After two years of negotiating contracts with drug companies, the Health Center is offering contraceptives at a cheaper price.
The negotiations began in 2005 after a provision in the Federal Deficit Reduction Act removed university health clinics from a list that benefitted from preferential prices in brand-name birth control, thus causing the price of birth control to go up, Health Center pharmacist Frank Calhoon said.
The Health Center began offering generic oral contraceptives at $25 per pack instead of $40 in January, Calhoon said.
These generic oral contraceptives are provided through a contract with Barr Pharmaceuticals, which develops and markets generic pharmaceuticals in order to lower the health care costs, Calhoon said.
Jeannine Calhoon, a technician assistant at the Health Center, said some brand-name oral contraceptives are available at a 15 to 20 percent discounted rate through a contract with pharmaceutical company Warner Chilcott.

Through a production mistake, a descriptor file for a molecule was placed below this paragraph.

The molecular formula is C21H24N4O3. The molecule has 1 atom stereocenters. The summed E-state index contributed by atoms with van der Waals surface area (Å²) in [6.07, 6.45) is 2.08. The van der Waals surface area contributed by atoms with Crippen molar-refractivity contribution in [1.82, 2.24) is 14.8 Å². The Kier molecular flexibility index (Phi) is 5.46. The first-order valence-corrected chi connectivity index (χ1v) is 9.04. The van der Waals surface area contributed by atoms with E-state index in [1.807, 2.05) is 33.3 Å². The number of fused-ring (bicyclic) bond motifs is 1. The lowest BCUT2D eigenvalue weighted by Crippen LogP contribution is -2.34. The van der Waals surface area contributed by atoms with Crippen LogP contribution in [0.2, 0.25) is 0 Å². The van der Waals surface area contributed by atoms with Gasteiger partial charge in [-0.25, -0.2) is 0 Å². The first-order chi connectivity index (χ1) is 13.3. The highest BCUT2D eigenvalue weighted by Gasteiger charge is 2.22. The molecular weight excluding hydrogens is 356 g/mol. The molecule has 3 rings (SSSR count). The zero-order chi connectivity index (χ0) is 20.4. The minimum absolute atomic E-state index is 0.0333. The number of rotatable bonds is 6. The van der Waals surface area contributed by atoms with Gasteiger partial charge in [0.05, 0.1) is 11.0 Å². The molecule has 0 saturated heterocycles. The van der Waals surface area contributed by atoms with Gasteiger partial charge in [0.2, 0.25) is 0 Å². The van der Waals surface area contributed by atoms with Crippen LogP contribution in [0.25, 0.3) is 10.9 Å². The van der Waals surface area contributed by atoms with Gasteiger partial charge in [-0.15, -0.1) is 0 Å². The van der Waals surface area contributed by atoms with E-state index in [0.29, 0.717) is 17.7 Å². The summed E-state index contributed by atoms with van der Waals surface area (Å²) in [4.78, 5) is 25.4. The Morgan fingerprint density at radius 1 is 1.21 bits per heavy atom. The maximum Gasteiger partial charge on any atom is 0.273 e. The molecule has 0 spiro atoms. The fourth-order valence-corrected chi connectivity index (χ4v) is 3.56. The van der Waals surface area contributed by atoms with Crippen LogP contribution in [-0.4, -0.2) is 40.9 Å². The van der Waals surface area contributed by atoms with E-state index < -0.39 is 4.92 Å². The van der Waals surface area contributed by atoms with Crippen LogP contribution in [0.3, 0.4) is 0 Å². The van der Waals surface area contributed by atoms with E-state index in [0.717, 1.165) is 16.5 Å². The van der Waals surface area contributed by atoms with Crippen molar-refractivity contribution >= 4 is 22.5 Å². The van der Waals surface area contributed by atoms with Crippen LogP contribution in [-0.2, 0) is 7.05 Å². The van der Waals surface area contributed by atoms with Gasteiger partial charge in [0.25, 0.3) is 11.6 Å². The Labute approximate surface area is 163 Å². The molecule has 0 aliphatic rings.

Macy Riley, a sophomore communications major, said the cheaper birth control rates at the Health Center would attract her to use the Health Center’s services.
Taman Sandhu, a junior neuroscience major, said the reduced prices would make birth control more accessible for students, but would have advantages and disadvantages.
“It’s nice for those who can’t afford it,” Sandhu said. “But bad for those who take advantage of it, like the less mature.”
Frank Calhoon said the pharmacy has not noticed an increase in students purchasing birth control since the price reductions took effect.
The American College Health Association lobbied for university health centers around the country to be a part of the contracts that would reduce birth control prices, Calhoon said. The Association worked with the drug companies to put together contracts that would benefit students who need financial or medical assistance, he said.